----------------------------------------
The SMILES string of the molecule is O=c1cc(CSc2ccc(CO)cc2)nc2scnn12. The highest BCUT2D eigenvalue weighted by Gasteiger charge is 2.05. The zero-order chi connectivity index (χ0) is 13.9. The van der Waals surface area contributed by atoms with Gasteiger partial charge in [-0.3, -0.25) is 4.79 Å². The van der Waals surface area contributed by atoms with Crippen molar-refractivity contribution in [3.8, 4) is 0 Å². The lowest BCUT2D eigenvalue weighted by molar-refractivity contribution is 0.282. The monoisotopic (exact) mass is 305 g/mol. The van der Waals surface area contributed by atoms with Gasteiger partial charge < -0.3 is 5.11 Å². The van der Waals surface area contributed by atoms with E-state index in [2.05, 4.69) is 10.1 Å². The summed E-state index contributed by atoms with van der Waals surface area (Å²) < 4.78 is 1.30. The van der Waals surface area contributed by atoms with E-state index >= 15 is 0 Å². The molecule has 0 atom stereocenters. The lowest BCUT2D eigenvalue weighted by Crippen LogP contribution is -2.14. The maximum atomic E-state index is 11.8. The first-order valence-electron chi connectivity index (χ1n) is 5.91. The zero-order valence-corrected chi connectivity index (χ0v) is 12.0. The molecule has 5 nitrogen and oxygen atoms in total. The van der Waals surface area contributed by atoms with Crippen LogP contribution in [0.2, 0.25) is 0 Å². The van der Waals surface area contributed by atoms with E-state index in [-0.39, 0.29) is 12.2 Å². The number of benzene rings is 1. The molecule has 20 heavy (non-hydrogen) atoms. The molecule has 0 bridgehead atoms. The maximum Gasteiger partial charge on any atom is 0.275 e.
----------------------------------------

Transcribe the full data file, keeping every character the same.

The SMILES string of the molecule is O=c1cc(CSc2ccc(CO)cc2)nc2scnn12. The highest BCUT2D eigenvalue weighted by Gasteiger charge is 2.05. The zero-order chi connectivity index (χ0) is 13.9. The van der Waals surface area contributed by atoms with Gasteiger partial charge in [-0.3, -0.25) is 4.79 Å². The van der Waals surface area contributed by atoms with Crippen molar-refractivity contribution in [3.8, 4) is 0 Å². The lowest BCUT2D eigenvalue weighted by molar-refractivity contribution is 0.282. The monoisotopic (exact) mass is 305 g/mol. The van der Waals surface area contributed by atoms with Gasteiger partial charge < -0.3 is 5.11 Å². The van der Waals surface area contributed by atoms with E-state index in [2.05, 4.69) is 10.1 Å². The summed E-state index contributed by atoms with van der Waals surface area (Å²) < 4.78 is 1.30. The van der Waals surface area contributed by atoms with E-state index >= 15 is 0 Å². The molecule has 0 atom stereocenters. The lowest BCUT2D eigenvalue weighted by Crippen LogP contribution is -2.14. The maximum atomic E-state index is 11.8. The first-order valence-electron chi connectivity index (χ1n) is 5.91. The zero-order valence-corrected chi connectivity index (χ0v) is 12.0. The molecule has 5 nitrogen and oxygen atoms in total. The van der Waals surface area contributed by atoms with Crippen LogP contribution in [0.2, 0.25) is 0 Å². The van der Waals surface area contributed by atoms with E-state index in [-0.39, 0.29) is 12.2 Å². The number of benzene rings is 1. The molecule has 20 heavy (non-hydrogen) atoms. The molecule has 0 bridgehead atoms. The maximum Gasteiger partial charge on any atom is 0.275 e.